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There may be questions about quarterback Joe Flacco outside of the team’s facility in Owings Mills.
But inside it – starting at the top with Owner Steve Bisciotti down through the rest of the front office, coaches and teammates – there isn’t any wavering.
It was confirmed on Wednesdaythat the Ravens see Flacco as their quarterback for a long, long time. And they picture him holding the Lombardi Trophy too.
Bisciotti said the Ravens and Flacco, who will enter the final year of his rookie contract in 2012, will be working on a contract extension. They did not specify when or for how long.
“We’re just going to sit down and start grinding out contract terms,” Bisciotti said. “That’s something that I trust Ozzie [Newsome] and Pat [Moriarty] to do well.”
Those contract terms may be shaped by Bisciotti’s belief in the big things Flacco can accomplish.
“He’s trending up,” Bisciotti said. “This is the sweet spot for him, years five through 10.”
Flacco was a lightning rod for criticism this year, especially as he entered the playoffs and even after winning a divisional playoff game against Houston.
That criticism – more than anything else this entire season – frustrated Bisciotti.
“I don’t think I’ve ever seen a guy as maligned as him,” Bisciotti said. “I think he’s going to be extremely successful. I think he’s going to have rings. I think he’s got 10 years of his prime to show it.”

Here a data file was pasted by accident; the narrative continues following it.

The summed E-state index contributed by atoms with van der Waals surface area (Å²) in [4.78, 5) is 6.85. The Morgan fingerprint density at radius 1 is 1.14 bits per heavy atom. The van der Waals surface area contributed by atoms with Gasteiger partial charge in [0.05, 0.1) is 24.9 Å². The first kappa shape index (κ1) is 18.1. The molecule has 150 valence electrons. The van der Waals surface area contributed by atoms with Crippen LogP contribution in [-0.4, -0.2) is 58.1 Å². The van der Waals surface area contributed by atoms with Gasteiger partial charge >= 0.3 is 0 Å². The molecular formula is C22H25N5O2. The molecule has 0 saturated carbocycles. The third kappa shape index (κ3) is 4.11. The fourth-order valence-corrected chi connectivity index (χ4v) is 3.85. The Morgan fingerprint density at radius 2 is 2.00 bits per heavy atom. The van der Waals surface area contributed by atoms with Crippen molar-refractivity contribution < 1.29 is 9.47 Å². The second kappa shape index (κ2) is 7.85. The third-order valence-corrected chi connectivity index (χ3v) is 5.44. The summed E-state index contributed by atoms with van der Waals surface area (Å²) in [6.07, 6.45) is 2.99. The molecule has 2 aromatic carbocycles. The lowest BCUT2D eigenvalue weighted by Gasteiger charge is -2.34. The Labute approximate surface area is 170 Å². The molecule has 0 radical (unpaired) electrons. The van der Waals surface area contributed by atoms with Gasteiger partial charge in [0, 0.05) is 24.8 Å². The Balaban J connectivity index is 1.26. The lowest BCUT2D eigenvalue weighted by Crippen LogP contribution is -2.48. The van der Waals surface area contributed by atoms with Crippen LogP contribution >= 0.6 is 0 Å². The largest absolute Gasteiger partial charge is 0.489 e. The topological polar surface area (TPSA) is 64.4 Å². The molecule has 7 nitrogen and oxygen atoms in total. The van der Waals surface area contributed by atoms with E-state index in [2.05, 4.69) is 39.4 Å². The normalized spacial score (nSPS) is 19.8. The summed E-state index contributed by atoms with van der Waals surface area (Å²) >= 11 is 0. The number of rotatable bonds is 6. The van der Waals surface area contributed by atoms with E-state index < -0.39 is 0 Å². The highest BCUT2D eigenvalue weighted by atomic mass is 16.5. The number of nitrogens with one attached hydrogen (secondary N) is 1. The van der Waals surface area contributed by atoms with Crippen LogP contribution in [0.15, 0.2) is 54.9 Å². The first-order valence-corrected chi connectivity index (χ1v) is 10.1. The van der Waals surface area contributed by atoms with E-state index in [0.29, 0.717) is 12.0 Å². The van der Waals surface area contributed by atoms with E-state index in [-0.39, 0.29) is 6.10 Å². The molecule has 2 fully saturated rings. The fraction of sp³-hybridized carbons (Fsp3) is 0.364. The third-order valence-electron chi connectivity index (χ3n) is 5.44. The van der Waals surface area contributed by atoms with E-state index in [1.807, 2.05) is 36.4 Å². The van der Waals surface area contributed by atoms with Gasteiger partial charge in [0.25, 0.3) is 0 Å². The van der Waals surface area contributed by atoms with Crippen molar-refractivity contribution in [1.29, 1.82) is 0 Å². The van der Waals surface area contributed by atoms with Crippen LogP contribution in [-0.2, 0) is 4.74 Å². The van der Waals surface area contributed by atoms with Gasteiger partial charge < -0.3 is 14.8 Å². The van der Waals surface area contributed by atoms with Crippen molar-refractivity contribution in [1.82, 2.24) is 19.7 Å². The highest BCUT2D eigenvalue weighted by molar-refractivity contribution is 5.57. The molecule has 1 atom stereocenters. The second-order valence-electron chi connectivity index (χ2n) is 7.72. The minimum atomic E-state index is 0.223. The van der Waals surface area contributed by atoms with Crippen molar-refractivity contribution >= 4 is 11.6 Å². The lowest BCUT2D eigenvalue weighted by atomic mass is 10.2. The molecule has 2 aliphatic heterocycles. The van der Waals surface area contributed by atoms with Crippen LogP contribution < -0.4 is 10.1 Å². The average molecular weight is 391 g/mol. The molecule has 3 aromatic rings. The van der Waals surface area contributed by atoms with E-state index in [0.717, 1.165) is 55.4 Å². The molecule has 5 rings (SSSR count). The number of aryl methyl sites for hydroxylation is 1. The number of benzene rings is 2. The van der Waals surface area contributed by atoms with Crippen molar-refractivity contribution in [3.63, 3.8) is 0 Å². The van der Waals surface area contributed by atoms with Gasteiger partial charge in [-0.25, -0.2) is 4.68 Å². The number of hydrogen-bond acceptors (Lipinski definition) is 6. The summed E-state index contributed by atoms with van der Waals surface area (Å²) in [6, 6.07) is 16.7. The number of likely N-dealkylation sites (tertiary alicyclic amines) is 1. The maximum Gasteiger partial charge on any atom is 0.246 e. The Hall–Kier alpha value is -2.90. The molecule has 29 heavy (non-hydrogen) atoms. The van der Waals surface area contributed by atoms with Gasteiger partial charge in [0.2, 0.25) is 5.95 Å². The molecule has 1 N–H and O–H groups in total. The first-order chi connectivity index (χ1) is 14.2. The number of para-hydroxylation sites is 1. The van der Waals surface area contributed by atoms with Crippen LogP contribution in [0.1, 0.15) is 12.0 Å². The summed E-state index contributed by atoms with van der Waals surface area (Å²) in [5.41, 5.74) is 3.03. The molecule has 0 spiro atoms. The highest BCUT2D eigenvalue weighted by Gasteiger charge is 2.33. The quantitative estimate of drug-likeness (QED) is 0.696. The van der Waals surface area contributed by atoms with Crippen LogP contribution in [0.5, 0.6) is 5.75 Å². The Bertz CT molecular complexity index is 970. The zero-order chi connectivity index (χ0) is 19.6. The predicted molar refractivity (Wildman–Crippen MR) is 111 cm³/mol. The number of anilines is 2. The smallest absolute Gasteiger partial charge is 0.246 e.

Bisciotti pointing to the bad breaks Flacco has had over the years that have prevented him from getting his due credit.
Bisciotti feels it started in Atlanta last season, when Flacco marched the Ravens back from a 13-point fourth-quarter deficit to take the lead with one minute and five seconds remaining. Then Atlanta zoomed right back down the field for a 26-20 final-minute victory.
Then there was the divisional playoff game in Pittsburgh last year, when wide receiver Anquan Boldin dropped the potential game-winning pass as he went to the ground in the end zone.,Then, T.J. Houshmandzadeh had a final comeback attempt bounce off his hands.
This year’s playoff loss was perhaps the most glaring.
Flacco outdueled New England’s Tom Brady, throwing for 306 yards and two touchdowns, and would have gone to the Super Bowl had Lee Evans held onto a touchdown pass with 22 seconds remaining.
“If [Evans] catches that and Joe goes in and slays New England and we’re in the Super Bowl, then [critics] would have said, ‘Wow, he really did play well,’” Bisciotti said.
“He really did play well. Everybody knows that. But we’re sitting here with you all instead of being in Indianapolis. A couple bad breaks like that for him.”
Critics have also questioned whether Flacco took a step backwards this season.
If only looking at surface level, he threw for 12 fewer yards (3,610), tossed five fewer touchdowns (20) and two more interceptions (12) compared to last season. His quarterback rating dropped nearly 13 points to 80.9.
But the Ravens’ front office saw improvement when looking at the larger picture.
“Did Joe improve? Yes,” Newsome emphatically said.
“And he improved after we took away some weapons that he was accustomed to in [Derrick] Mason and Todd Heap. So he was able to improve with two young tight ends, two young receivers, another receiver that got traded to him in the middle of training camp and a second year with Anquan. There’s no doubt Joe improved.”
Flacco had a bounty of young pieces around him, yet still won 12 regular-season games and one in the playoffs.
He became the first starting quarterback in NFL history (since the 1970 merger) to go to the playoffs in his first four years in the league, and his 44 career wins during that time is also an all-time NFL record.
“The thing I like about Joe, in the end, in this business, you get judged on one thing – winning,” Newsome said. “Joe wins. If he continues to win, if one pass is caught, he’d be in the Super Bowl. And I think he’s going to win Super Bowls – a lot of them – and I hope to be a part of it.”